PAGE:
The following post is of a picture and an article found at an art exhibit at the Cultural Center of Chicago, an exhibit I visited in January, showcasing art made by women protesting, commenting on or who have been victims of abuse of all sorts. The picture below is commented on by the artist in the paragraph below.
“For the Unbranded series, Thomas used magazine advertisement directly targeting a black audience, and published since 1974. He digitally manipulated and appropriated the images, removing any signature of the client – text, logos, slogans. He left the images otherwise unaltered, and in doing so he revealed what is actually being “sold”. In this piece, we see a powerful black man flanked by two white women. He is seated like a king, his expression tough, a cigar jutting upward from his open mouth. A fruit basket sits as his feeet. The women each drape a hand over his knee. What is not be being said? Somtimes the unspoken is deafening.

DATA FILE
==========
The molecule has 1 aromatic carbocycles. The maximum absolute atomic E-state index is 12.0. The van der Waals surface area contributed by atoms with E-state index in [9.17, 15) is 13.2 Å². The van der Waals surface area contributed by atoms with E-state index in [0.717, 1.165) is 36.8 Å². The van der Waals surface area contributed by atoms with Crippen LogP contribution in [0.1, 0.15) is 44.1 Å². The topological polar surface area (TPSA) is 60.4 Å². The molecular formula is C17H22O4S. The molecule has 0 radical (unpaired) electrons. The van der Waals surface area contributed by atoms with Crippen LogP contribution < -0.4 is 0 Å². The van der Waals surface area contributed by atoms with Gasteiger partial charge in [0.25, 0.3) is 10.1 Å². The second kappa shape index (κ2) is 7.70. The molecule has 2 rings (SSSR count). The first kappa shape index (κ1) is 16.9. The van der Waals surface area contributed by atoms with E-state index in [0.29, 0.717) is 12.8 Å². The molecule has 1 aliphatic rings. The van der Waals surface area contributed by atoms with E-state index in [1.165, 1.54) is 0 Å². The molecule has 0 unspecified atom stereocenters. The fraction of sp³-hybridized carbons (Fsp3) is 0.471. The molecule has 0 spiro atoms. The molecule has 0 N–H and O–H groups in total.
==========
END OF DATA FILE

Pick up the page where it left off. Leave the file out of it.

Advertising, at a core level is a reflection of the way a culture views itself and aspirations. But it is more than a reflection. It’s been called the most influential institution of socialization in modern society. It generates its own societal values, tells us what is good, and overwhelmingly uses sex to arouse and stimulate its viewers. Images that were considered pornographic only a few decades ago are now printed and broadcast. Women are portrayed as flawless, airbushed, and perfect, creating an ideal that can never be attained. They are sex objects, fragmented and often without character. They become a commodity, objects of exploitation. These images fuel insecurities in men and women alike.”